The Hackening Team

"Hack the Plants" — Five Lessons Learned from an IoT Adventure

Do a search on “IoT projects” and you’ll turn up endless pages of fantastic Internet of Things ideas and examples. Roll-your-own home security system! Track your cat’s movement! Build your own droid! With so many resources available, one might think all the problems are solved, all the answers just a few clicks away.

We found that to be…not quite the case. Those abundant resources are a great help, but there’s still a vast landscape to explore—with a lot of unexpected twists and turns.

For Metal Toad’s most recent IoT Hackathon, I joined a team of Toads seeking to build a cloud-hosted plant monitoring system in two days. The five of us on the team—Kalina Wilson, Corey Ledford, Lloyd Briggs, Josh Bench, and  led by Marri Gamard—represented many years of tech industry experience across the board, from hardware to cloud to UI.  

Our goal was to set up a houseplant with light, humidity, temperature, and moisture sensors that would stream to the cloud and be monitored through a web front end. For hardware, we selected an Arduino Uno with a Sparkfun ESP8266 wifi shield, with an Adafruit TSL2561 light sensor, Sparkfun RHT03 humidity and temperature sensor, and a Phantom YoYo moisture sensor.

While our project was ultimately successful and we accomplished *almost* all our goals, we also encountered many surprises, despite all our tech industry experience.

 

These are some of the lessons we took to heart over the course of our two-day sprint.

1. Start with more powerful hardware than you think you’ll need for your end product.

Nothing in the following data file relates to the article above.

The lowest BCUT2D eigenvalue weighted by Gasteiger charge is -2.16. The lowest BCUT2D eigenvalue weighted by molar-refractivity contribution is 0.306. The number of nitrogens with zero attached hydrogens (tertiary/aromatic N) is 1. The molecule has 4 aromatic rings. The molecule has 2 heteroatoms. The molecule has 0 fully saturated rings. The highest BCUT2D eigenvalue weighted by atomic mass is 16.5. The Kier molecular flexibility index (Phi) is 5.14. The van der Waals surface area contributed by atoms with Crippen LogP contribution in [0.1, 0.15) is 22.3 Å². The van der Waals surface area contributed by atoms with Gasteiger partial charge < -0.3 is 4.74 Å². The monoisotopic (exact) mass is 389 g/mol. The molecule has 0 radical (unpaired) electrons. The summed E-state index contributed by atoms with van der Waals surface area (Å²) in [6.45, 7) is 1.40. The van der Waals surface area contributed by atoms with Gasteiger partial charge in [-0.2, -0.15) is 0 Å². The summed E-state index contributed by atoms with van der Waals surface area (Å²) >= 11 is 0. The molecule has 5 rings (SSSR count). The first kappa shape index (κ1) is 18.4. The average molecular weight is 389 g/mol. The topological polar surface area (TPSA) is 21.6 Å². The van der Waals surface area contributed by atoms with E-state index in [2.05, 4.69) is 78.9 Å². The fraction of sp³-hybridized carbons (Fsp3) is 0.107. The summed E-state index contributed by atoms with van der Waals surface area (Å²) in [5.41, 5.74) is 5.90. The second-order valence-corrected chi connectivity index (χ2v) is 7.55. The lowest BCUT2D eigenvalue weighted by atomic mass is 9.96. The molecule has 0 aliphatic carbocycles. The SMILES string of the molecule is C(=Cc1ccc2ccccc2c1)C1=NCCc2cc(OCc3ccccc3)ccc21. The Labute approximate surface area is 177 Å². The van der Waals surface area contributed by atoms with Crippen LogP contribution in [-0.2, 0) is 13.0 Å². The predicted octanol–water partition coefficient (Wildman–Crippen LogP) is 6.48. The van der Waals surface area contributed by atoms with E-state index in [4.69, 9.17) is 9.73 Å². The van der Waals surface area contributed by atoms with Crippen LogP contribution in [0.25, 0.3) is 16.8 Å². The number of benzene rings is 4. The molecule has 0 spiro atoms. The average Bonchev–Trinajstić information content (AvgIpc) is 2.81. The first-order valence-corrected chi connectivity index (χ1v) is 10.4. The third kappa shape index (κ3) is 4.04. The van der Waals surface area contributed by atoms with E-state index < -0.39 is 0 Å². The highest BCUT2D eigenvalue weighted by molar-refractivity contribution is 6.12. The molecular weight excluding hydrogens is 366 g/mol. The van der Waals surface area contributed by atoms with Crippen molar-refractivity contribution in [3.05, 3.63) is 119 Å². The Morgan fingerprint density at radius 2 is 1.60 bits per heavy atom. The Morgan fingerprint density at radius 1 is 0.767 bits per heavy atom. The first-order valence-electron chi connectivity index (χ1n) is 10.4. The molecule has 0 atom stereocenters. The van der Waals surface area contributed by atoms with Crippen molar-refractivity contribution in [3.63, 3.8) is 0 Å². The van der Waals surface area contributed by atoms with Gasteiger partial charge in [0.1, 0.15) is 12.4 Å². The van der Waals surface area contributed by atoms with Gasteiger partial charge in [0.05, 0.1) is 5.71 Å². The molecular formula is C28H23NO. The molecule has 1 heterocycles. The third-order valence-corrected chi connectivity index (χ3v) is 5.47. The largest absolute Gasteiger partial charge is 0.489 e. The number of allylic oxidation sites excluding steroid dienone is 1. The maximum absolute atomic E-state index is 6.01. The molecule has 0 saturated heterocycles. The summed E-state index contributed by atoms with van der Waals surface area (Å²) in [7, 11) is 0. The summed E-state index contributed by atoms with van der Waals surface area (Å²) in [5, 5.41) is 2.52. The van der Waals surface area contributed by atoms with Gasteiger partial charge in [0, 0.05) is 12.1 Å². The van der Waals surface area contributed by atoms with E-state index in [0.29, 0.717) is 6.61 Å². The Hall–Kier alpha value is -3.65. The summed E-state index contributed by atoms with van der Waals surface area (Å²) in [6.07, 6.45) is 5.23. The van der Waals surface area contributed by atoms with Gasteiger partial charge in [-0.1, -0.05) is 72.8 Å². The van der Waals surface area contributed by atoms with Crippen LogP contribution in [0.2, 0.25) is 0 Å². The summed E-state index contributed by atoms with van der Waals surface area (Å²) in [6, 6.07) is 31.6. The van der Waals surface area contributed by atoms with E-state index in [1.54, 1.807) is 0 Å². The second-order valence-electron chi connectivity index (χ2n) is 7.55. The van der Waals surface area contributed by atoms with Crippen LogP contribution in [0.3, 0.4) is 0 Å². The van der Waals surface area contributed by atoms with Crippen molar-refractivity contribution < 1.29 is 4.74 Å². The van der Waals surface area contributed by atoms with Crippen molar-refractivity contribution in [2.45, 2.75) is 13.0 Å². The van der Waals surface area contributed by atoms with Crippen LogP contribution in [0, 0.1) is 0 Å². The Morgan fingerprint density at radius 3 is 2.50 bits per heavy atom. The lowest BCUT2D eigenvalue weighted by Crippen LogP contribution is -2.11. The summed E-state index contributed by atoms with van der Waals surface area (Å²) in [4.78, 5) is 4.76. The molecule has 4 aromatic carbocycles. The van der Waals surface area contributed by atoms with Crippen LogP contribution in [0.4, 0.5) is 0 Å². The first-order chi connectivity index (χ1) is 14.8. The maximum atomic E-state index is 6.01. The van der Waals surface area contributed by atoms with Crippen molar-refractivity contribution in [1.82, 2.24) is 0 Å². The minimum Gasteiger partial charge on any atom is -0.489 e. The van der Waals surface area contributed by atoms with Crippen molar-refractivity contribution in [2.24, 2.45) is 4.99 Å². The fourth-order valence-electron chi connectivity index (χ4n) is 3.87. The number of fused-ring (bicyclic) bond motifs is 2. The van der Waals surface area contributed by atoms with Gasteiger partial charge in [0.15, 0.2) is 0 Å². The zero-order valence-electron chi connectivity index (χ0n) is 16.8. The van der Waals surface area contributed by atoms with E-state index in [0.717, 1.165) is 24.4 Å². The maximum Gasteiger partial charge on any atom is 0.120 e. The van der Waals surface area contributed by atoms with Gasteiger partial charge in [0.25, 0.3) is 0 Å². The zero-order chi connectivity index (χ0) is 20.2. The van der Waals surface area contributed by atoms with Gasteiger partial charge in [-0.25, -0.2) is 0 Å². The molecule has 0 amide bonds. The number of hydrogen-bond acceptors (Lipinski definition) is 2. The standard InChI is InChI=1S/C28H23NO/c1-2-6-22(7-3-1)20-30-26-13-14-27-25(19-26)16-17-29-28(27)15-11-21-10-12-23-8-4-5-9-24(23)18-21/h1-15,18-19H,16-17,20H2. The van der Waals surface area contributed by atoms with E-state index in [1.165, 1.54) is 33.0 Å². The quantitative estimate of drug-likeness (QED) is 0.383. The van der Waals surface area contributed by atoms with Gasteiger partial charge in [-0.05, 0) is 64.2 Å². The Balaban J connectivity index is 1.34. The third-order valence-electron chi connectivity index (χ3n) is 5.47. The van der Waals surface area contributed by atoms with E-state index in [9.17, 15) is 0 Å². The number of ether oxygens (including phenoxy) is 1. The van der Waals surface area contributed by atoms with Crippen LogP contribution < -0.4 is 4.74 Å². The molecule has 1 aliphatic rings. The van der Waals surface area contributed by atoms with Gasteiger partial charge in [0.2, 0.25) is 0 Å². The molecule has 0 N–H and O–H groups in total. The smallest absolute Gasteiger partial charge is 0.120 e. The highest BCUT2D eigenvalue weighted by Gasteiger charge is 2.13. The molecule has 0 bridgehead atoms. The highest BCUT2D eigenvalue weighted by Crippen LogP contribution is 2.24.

You probably don’t want to derail your rapid prototyping by getting bogged down with memory management right off the bat.  

We started with an Arduino Uno, which has very little memory. Almost immediately we ran into memory usage warnings—so we not only had to stop adding sensor libraries, we had to spend time throwing out all non-essential code, even debug messages. We wished we’d selected a board with more wiggle room.

2.  Choose hardware that will allow you to work in a familiar language/environment.

The language used to program Arduino is C++ (though there are some workarounds out there). We didn’t have a lot of C++ experience in our group and were surprised by how quickly we got caught up on minor details that were hard to resolve with quick internet searches. If we were to start this project again, we’d choose hardware that enabled development in Python or C#—or else start out with a crash course in reviewing C++ conventions.

On the bright side, we were able to develop our Arduino code in Visual Studio Code—an IDE we all knew well and enjoyed. This was made possible by way of the PlatformIO extension for VS Code, which worked great and was much more comfortable and familiar than Arduino IDE.

3.  One of your team’s first steps should be learning about IoT’s unique demands and best practices.